This is where the fun really begins. There isn’t a culture on the planet that doesn’t use some form of adornment whether it be jewellery, scarring, tattoos or piercings. In some cultures these adornments are a rites of passage to womanhood or may reflect status within the society, they may attract or protect but for many of us, and especially ATS® dancers, we just love the display and the chance to dress up.
Jewellery – much of the jewellery we use comes from the tribal peoples of Afghanistan, Pakistan and Northern India such as the Turkoman and Kuchi. There are also some stunning pieces from the Tuareg and Berbers of north Africa or the Miao from China
Bindis – In southern India, girls choose to wear a bindi, while in other parts of India it is the prerogative of the married woman. Today more and more women choose to wear one as a fashion item. Traditionally the bindi is a red or maroon spot centred between the eyebrows on the 6th chakra and has deep religious meaning so do wear your bindi with respect
Tattoos – the history of tattoo began over 5000 years ago and is as
diverse as the people who wear them. They can be permanent, semi permanent or even temporary. Tattoos are very popular within the ATS world. FatChanceBellyDance began in San Francisco as part of the alternative underground scene in the 1980’s and attracted other tattooed women. Today many women have found confidence through the dance and get tattoed as an affirmation of the beauty of their body.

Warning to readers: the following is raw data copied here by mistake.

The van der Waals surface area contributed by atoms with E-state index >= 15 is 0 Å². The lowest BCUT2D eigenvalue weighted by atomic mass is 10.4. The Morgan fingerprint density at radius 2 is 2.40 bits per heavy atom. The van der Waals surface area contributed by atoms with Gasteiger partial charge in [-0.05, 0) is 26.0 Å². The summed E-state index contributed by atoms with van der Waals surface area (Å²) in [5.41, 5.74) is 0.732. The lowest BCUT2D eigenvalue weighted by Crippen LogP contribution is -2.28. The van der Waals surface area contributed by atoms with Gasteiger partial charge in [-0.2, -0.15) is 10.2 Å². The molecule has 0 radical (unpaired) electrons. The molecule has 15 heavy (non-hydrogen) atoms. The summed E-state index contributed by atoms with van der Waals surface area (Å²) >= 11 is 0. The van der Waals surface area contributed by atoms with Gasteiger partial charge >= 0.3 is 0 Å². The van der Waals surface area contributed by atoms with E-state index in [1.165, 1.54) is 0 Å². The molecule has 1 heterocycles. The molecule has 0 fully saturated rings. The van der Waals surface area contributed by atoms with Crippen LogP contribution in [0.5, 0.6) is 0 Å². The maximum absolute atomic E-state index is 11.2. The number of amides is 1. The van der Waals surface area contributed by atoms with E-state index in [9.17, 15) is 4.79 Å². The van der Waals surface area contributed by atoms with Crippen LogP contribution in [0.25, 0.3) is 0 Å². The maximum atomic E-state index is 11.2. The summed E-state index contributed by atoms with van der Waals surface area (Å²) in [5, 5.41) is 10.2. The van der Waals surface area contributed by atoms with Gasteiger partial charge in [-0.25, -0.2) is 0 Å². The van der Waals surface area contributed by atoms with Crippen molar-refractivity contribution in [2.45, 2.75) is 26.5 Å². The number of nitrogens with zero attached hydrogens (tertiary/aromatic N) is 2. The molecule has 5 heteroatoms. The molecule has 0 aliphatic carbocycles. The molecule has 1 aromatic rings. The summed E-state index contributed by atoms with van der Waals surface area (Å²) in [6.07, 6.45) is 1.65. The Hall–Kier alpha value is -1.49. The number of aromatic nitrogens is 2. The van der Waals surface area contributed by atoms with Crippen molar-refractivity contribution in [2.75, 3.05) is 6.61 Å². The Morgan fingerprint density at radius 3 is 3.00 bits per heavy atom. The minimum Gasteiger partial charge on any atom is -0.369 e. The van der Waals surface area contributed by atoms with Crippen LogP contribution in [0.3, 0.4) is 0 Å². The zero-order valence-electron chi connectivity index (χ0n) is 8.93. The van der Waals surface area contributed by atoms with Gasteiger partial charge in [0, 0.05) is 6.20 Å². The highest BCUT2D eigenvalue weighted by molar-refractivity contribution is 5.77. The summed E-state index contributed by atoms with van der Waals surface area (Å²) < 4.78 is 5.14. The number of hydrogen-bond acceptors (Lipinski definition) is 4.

Mehndi (Henna Tattoos) – Mehndi are temporary tattoos which uses henna to stain the skin. It is a ceremonial art form which originated in ancient India. Muslims also use it as an up coming of age. Intricate patterns of mehndi are typically applied to brides before wedding ceremonies. Henna is also common in some gulf states, especially Yemen, with the night before the wedding being dedicated to decorating the bride.
Please think carefully about the provenance of any jewellery items you might be tempted to buy. There have been many examples of grave robbing or cases where tribal women are selling off their ancestral inheritance at vastly underated values just to earn a little money. There are many replicas around which will look just as effective on stage but again it is worth checking the source to ensure fair trade for tribal people.